The winners have celebrated; the losers have overcome their disappointment; and Republican Party leaders are sifting through the rubble from Election Day in search of bright spots (precious few) and lessons for the future.
All that aside, there are a few inescapable conclusions to be drawn from the 2017 election:
The most enduring images of the Christie administration’s eight years are the George Washington Bridge and a sliver of sand at Island Beach State Park.
It confirmed the New Jersey Education Association committed the most egregious strategic blunder in modern New Jersey political history by blowing more than $5 million of its dues-paying members money on a fool’s errand to unseat Senate President Steve Sweeney (D-Gloucester).
Despite the insistence of some observers and the wishful thinking of others that President Donald Trump was to blame for the dismal Republican outcome, the vote was an anti-Christie expression. Guadagno didn’t lose by 14 points because she was associated with Trump; she lost by 14 points because she was associated with Christie and it reverberated down ballot. Trump certainly didn’t help, but “all politics is local” still rules.
South Jersey powerbroker George Norcross emerged a clear winner. Not only did his organization administer a serious beatdown to the NJEA, but also his maneuvering led to the selection of little known Middlesex County Assemblyman Craig Coughlin as the next Speaker of the Assembly, giving him major influence on the presiding officers of both houses.
The Bridgegate scandal inflicted significant long-term damage on the Republican Party and demolished the Christie administration’s insistence that it was a minor annoyance perpetrated by a couple of rogue staffers.
The Republican Party brand is in such tatters that several election cycles will elapse before the party can even begin to become competitive.
When legislative district boundaries are drawn following the 2020 census, Democrats will tighten their grip on state government.
Despite striving mightily to concentrate her campaign on issues such as controlling property taxes and revising the state aid to education formula, Guadagno was unable to separate herself from Christie.
His drag on her campaign was evident day in and day out and with the release of public opinion polls that showed voters’ negative perception of her was tied directly to the administration.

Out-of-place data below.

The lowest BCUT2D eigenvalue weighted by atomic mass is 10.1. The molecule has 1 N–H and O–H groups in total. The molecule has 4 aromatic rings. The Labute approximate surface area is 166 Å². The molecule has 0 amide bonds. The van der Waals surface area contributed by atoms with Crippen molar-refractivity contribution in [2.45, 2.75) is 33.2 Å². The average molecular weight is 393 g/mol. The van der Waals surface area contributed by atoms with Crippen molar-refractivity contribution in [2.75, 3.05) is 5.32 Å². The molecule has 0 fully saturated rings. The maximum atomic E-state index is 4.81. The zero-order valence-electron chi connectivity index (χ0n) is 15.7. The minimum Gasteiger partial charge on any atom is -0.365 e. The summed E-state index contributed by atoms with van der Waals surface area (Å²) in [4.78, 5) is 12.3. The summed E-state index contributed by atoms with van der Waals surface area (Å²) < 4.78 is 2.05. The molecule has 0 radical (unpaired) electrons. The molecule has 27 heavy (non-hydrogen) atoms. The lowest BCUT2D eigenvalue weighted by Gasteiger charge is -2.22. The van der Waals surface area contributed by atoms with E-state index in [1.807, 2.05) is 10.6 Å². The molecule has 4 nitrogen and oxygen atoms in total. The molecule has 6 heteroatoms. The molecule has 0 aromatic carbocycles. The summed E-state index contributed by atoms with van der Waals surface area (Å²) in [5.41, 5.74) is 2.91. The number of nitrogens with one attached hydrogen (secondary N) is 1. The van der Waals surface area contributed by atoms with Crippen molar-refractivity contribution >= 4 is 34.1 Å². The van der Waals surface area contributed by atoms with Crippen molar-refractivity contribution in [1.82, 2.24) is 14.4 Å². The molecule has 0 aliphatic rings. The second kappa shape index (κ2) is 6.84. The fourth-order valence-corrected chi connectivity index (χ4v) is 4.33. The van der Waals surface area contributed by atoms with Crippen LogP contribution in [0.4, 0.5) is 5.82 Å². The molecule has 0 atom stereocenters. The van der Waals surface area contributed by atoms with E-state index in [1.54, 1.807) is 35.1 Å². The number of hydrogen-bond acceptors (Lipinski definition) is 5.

It was simply too much for her to overcome.
The Bridgegate scandal and its exposure of corrupt abuse of power along with the inexplicable decision by Christie to lounge on the beach with his family in the midst of a state government shutdown will be forever associated with the administration.
While Christie’s public approval stagnated in the mid-teens, it was the poll finding that an astonishing 84 percent of respondents believed he had accomplished nothing in his eight years in office that was all the more damning. There was no clearer indication that Bridgegate and the day at the beach overwhelmed any other perception people held.
The NJEA not only shot itself in the foot with its initial effort to defeat Sweeney in a primary election, but also persisted in plinking its toes off one after another, first by recruiting a hapless Republican opponent, second by pouring more than $5 million into what everyone knew was a hopeless cause, and third by drawing unnecessary attention to the well above average salaries drawn by its officers at the expense of everyday working teachers.
The association’s leadership undertook a personal vendetta while attempting — and failing — to portray its actions as legitimate policy differences with Sweeney.
The association tossed its $5 million man into the ring with Sweeney and came away with a bloody nose and an 18-point loss.
The strut and swagger that the association often displayed in the halls of the State House and the air of invincibility and political clout it projected took a serious hit. Recovery will take a long time, if ever.
The state Republican Party is in as weak a condition as it’s been in many years.
Christie sapped its resources to aid his 2016 presidential effort and to cover legal expenses associated with the Bridgegate investigation and did little to replenish it financially or strengthen it organizationally.
With Democrats in total control of state government, the Republican Party’s ability to raise money, recruit viable candidates, and engage in significant party-building activity has been severely undercut.
The party will struggle along on a shoestring, mindful that a redrawn legislative district map for the 2021 election may push it further into minority status.
Given its inability to influence policy and the prospect of an unfavorable district map, building on its 26 members of the Assembly and 15 Senators is a forlorn hope.
Christie will depart from office in January as the most disliked governor in state history and with the lowest approval rating of any chief executive in the country.
In addition to Bridgegate and his day at the beach, his legacy will include a moribund state party confronting a bleak future.
It will be with a sense of relief for many Republicans when they see the door close behind him.